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Wednesday, January 27, 2010

According to an article in InformationWeek, the National Insurance Crime Bureau (NICB) is about to launch CargoNet, an nationwide database for truck theft information. "Once it’s switched on this weekend, CargoNet will collect up to 257 fields of data detailing everything from destination, plate number and carrier to the time, data and location of the theft, to serial numbers and other identifying detail on the stolen goods. Refreshed several times per day, CargoNet is expected to track more than 10,000 events per year, driving both a national alerting system and a corresponding truck stop watch program." Most truck thefts occur on weekends and the hot spots are Los Angeles, Dallas, Memphis, and south Florida.

by Joe Francica on 01/27 at 08:02 AM | Comments | Bookmark and Share

So says JumpTap:

“Jumptap, the leading mobile advertising solutions provider, today announced the industry’s first integrated mobile advertising solution for the new Apple tablet.”

What does the company know about the tablet and how it’ll be used?

“While the Apple tablet has a larger screen than a phone, the tablet is still attached to consumers on-the-go who have different needs and behavior than PC users,” said Paran Johar, chief marketing officer at Jumptap. “Our mobile technology and business expertise allow us to reach tablet consumers with more relevant and more timely ads than PC-online ad networks.”

When?

“Jumptap’s new integrated mobile ad solution will support Apple tablet-compatible ad units by the end of February 2010.”

- press release

by Adena Schutzberg on 01/27 at 07:25 AM | Comments | Bookmark and Share

The updated report, “Show Us the Stimulus (Again)” (pdf) was released yesterday by Good Jobs First.

The good news: some states have made dramatic improvements. Maryland led in the ratings, again, but two states that were at the bottom last summer are now termed “Cinderellas” and are in the top tier: Kentucky and Illinois. Minnesota and Utah also made huge strides.

On the 1-100 rating scale:

The Top: Maryland (87), Kentucky (85), Connecticut (80),
Colorado (72), Minnesota (72), Wisconsin (72), California (69), Illinois (69), Oregon (67), Massachusetts (65),
Georgia (64), West Virginia (64), New Mexico (62), New York (62), Pennsylvania (62), Montana (61) and
Arkansas (60).
The bottom, starting at the bottom: North Dakota (5), District of Columbia (6),
Missouri (10), Alaska (13), Vermont (13), Louisiana (16), Mississippi (17), Idaho (18), Oklahoma (18), Texas
(18) and South Carolina (19).

Notable geo observations:

Geographic breakdowns (by county or other division) are less common than summaries of spending by
program category. Twenty-seven states provide geographic information, often with interactive maps. 

Only three states—Kentucky, Maryland and Wisconsin—juxtapose the geographic distribution of
spending with patterns of economic distress or need within the state. 

Besides overall spending amounts, state residents may be interested to know where individual ARRA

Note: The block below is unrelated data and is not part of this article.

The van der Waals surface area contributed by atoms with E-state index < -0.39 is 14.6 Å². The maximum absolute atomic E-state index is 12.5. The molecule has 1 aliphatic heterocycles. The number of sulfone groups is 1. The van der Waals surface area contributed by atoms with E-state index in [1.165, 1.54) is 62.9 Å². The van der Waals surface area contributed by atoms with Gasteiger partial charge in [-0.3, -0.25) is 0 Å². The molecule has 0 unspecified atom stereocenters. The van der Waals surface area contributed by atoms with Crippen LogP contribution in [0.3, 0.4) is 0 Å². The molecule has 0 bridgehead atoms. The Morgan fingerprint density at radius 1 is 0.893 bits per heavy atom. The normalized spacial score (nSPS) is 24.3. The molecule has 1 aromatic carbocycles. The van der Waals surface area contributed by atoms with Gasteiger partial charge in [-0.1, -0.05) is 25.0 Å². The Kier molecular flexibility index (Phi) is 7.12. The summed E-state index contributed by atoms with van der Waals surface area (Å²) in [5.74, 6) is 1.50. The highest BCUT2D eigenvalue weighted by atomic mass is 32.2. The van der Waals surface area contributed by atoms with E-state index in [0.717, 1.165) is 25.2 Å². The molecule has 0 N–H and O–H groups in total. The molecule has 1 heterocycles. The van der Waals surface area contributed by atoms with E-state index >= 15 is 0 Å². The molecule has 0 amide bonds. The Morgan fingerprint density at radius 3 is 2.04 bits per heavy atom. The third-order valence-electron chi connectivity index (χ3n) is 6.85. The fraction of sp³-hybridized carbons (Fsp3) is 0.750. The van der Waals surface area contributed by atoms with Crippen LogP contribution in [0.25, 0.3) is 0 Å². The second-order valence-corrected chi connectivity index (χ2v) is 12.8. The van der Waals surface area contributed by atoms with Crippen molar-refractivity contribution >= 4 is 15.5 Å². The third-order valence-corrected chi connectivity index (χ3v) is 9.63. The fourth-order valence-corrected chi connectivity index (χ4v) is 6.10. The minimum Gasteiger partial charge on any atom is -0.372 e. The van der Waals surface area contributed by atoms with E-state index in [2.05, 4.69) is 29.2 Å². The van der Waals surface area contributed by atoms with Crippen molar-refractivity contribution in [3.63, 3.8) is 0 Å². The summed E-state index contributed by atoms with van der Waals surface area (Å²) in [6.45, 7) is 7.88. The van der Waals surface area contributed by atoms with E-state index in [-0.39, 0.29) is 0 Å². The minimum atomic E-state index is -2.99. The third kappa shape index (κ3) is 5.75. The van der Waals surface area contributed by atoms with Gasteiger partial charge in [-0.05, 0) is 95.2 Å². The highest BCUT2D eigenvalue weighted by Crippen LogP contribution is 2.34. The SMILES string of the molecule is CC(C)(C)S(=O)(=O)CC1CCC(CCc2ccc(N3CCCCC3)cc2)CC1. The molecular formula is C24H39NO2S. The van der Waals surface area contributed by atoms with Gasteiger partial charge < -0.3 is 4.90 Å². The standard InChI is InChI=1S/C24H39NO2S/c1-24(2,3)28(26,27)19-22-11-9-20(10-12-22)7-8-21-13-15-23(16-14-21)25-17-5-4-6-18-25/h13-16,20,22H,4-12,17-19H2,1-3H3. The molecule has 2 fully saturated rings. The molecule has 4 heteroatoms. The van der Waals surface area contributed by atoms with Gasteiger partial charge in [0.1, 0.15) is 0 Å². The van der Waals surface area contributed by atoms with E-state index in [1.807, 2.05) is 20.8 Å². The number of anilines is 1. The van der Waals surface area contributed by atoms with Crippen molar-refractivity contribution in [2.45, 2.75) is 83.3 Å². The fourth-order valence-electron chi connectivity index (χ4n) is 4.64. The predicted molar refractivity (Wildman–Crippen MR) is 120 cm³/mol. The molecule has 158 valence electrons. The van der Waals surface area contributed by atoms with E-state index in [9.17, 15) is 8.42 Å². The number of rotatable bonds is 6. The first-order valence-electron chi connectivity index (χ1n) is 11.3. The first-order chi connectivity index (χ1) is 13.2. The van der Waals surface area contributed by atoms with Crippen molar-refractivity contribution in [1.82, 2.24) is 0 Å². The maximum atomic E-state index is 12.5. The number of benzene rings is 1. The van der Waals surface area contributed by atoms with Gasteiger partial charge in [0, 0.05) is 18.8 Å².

projects such as the repaving of a road or repair of a school building are taking place. More than half the
states (28) now have some kind of project mapping feature on their ARRA site. 

- press release (pdf)
- DM podcast on previous report

 

Continue reading...

by Adena Schutzberg on 01/27 at 07:07 AM | Comments | Bookmark and Share

In a patent app that strikes me as obvious (I’m not a lawyer or expert) TeleNav claims protection of “General Purpose Mobile Location Blogging System.” While CrunchGear suggests its a patent on finding geotagged images of a location based on coordinates, I read it as a way to geotag multimedia content (onsite) and upload it to a server and then be able to query it back.

- via CrunchGear
- Go Rumors has a better discussion

by Adena Schutzberg on 01/27 at 06:47 AM | Comments | Bookmark and Share

The State of Michigan signed on with Microsoft last year for a software license: it includes use of Bing Maps Enterprise and to-be-collected 12” imagery. It’s officially called, “Bing Maps for Enterprise with Imagery Acquisition.”

The state is covering 30% of the cost and counties are funding the remainder. The cost per square mile? $40 per square mile - quite a good deal by all estimates. (Six inch resolution buy up is an additional $79 per square mile.) The deal is for Microsoft to select photogrammetric firms to fly 1/5 of the state each year for the next three years, leaf-off beginning early this year. There are restrictions: the data can not given away or sold, but it can be used for government in-house and public facing apps (such as in ArcIMS site hosted by counties). The imagery is not in the public domain.

The Michigan Center for Geographic Information and Office of Technology Partnerships Website has all the details on the Agreement, endorsement letters, FAQ and other documents; none have dates. I contacted Microsoft for comment on this or any other efforts like this; they basically had no comment.

by Adena Schutzberg on 01/27 at 06:37 AM | Comments | Bookmark and Share
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